NSD is always looking for ways to leverage our resources and expertise to support our project partners, and in 2019 this included helping Malama Huleia (https://malamahuleia.org/) tackle the largest mangrove removal project in Hawaii at the Alakoko Fishpond. Formed in 2015, Malama Huleia (https://malamahuleia.org/) is a local Hawaii nonprofit that is leading the community effort to eradicate the red mangrove and other invasive plants along the Hulē‘ia estuary and river, which includes the Alakoko Fishpond. Dedicated local volunteers have been removing the mangrove by hand, and these efforts are ongoing, but in the winter of 2019, Sara Bowman, Executive Director of Malama Huleia recruited a team of skilled machine operators from the Pacific Northwest led by Bryan Vallett to volunteer for two months. In that time, over 6.5 acres of mangrove was removed using heavy equipment and chainsaws. Their story can be seen here: https://malamahuleia.org/2019/03/22/the-machine-crew/

Alakoko fishpond on Kauai, Hawai

Alakoko fishpond on Kauai, Hawaii, with red mangrove removal underway February 2019.

The Alakoko Fishpond, also known as the Menehune Fishpond, is located on Kauai, Hawaii near Lihue, about a half-mile inland from Nawiliwili Harbor. It is the largest of six fishponds in the Nawiliwili area and has immense cultural significance.  For decades, colonization by invasive Red Mangrove (Rhizophora mangle) has rendered the Alakoko Fishpond completely inaccessible as a cultural and ecological resource. The red mangrove has threatened the integrity of the ancient stone wall and has greatly degraded wildlife habitat in the pond.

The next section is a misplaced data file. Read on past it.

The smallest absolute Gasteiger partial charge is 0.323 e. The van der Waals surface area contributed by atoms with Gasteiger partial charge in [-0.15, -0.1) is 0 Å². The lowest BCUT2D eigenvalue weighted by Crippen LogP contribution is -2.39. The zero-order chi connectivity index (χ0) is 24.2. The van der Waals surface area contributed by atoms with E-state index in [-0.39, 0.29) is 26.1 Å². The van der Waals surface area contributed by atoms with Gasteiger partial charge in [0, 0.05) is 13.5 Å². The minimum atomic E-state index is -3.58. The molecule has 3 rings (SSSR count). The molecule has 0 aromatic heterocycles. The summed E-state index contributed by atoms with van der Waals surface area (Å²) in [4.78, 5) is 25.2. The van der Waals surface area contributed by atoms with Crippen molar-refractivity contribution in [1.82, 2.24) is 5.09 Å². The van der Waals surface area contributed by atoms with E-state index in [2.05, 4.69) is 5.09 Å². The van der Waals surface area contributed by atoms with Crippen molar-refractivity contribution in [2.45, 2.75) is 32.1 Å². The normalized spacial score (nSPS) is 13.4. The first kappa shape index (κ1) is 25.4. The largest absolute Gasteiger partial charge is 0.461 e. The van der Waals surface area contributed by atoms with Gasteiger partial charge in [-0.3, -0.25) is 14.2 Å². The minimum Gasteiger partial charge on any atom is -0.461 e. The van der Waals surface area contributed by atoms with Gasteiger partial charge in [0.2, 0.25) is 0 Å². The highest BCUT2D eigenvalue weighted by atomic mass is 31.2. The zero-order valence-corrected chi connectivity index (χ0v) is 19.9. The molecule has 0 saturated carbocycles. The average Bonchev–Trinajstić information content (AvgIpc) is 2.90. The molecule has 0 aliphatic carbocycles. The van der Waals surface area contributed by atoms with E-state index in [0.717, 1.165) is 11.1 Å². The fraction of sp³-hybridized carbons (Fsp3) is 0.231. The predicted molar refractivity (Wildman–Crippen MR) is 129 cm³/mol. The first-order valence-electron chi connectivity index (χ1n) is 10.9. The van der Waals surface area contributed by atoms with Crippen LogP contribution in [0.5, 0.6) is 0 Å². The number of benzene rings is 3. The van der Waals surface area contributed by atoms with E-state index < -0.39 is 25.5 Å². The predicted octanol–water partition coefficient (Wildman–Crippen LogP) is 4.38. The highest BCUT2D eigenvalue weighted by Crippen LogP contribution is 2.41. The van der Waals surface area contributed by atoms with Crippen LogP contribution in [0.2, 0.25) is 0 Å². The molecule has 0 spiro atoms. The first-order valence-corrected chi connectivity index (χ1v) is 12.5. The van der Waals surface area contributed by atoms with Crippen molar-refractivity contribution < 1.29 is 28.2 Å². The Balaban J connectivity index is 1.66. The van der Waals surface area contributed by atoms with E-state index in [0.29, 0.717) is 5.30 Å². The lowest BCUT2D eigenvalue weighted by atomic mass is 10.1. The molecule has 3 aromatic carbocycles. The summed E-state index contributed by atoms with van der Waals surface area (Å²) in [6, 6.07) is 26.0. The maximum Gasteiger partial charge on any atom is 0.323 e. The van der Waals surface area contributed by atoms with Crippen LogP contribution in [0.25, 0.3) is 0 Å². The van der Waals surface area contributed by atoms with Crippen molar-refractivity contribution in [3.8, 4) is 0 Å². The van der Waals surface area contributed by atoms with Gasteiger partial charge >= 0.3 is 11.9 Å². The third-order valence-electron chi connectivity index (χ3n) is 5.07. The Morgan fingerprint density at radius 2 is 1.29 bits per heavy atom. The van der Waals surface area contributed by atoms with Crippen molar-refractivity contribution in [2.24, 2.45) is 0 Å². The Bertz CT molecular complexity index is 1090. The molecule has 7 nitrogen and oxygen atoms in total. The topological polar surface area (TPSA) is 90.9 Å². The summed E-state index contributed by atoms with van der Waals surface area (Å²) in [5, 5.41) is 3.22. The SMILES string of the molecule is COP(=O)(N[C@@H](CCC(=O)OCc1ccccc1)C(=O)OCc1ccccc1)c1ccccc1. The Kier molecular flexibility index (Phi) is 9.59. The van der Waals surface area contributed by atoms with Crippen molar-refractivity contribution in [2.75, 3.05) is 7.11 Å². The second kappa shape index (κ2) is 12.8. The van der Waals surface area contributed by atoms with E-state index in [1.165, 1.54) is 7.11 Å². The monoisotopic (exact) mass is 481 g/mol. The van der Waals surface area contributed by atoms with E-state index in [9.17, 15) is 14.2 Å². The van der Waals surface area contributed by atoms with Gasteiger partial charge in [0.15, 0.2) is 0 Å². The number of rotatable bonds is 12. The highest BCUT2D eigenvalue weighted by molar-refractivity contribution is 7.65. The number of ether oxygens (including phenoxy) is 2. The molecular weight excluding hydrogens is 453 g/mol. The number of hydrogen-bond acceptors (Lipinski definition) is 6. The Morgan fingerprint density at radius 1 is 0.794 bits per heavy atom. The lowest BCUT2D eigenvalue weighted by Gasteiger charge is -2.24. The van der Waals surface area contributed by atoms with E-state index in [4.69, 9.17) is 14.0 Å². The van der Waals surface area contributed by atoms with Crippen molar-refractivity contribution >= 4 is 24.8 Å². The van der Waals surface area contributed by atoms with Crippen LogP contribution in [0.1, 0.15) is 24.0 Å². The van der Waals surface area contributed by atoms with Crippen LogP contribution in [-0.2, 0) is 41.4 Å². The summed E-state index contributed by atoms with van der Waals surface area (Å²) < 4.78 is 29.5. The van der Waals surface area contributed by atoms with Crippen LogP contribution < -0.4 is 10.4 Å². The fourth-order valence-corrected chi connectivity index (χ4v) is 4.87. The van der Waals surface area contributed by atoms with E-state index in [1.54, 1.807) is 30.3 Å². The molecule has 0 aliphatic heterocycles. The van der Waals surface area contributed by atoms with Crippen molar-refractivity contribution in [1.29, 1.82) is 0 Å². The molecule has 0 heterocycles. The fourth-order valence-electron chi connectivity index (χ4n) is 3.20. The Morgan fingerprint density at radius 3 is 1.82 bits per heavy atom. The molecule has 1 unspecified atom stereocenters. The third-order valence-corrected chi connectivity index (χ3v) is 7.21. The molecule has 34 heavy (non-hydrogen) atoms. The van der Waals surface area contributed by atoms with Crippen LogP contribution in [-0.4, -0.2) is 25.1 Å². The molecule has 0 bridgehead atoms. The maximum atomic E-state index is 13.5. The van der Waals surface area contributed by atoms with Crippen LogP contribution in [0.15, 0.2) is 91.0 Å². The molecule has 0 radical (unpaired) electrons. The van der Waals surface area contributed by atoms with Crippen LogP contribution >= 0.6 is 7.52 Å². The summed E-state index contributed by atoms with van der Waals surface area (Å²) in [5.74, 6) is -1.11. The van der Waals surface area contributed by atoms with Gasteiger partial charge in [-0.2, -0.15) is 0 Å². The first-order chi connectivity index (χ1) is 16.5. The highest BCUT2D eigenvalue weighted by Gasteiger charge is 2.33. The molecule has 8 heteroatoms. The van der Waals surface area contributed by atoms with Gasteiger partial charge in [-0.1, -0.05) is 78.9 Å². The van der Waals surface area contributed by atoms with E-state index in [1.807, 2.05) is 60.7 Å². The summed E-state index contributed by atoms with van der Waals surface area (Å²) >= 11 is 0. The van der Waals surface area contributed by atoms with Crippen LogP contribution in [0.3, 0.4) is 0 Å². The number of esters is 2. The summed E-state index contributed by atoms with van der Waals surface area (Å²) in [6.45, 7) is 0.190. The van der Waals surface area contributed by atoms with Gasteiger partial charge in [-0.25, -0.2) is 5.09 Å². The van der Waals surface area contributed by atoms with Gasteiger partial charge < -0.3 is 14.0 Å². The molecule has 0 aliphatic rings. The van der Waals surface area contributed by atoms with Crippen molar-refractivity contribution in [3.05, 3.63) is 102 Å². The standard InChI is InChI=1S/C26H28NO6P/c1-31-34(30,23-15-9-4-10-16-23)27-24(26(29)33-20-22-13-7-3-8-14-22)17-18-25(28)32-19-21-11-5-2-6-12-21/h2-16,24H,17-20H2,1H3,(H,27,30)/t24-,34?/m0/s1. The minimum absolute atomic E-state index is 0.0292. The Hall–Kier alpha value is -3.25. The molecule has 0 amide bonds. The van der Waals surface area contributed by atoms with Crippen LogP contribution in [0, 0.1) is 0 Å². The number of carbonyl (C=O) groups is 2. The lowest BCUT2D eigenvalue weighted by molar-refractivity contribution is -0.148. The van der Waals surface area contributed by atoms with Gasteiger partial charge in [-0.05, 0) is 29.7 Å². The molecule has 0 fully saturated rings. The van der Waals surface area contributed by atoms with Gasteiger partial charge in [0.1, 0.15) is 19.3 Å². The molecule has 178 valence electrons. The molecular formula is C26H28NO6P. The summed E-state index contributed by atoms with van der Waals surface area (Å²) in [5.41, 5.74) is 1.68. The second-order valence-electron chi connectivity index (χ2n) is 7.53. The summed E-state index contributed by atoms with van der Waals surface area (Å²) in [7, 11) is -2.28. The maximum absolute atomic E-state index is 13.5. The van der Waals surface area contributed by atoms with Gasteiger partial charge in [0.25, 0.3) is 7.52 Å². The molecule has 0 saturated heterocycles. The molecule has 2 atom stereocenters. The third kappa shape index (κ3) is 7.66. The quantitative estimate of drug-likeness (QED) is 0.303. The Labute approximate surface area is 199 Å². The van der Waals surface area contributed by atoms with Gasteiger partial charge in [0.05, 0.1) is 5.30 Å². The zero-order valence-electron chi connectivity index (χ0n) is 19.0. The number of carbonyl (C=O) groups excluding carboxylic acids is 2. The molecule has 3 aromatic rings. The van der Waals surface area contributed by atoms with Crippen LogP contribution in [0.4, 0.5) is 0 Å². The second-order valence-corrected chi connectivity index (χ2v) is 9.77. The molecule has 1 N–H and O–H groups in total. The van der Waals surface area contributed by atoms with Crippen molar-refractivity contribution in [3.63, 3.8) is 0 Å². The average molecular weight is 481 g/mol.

As part of this major push to remove the mangrove, NSD contributed staff volunteer hours as well as in-kind donations for project volunteers. Megan Whiteside, an NSD environmental scientist spent two weeks clearing mangrove with the volunteer crew. NSD Principals John Soden and Tim Abbe also lent a hand.

Following the removal of the mangrove, the area will be replanted with native wetland plants. As native fish, birds, and plants return to the site, the Alakoko Fishpond can once again serve as it had for centuries- as a major cultural hub, food resource, and important place for wildlife.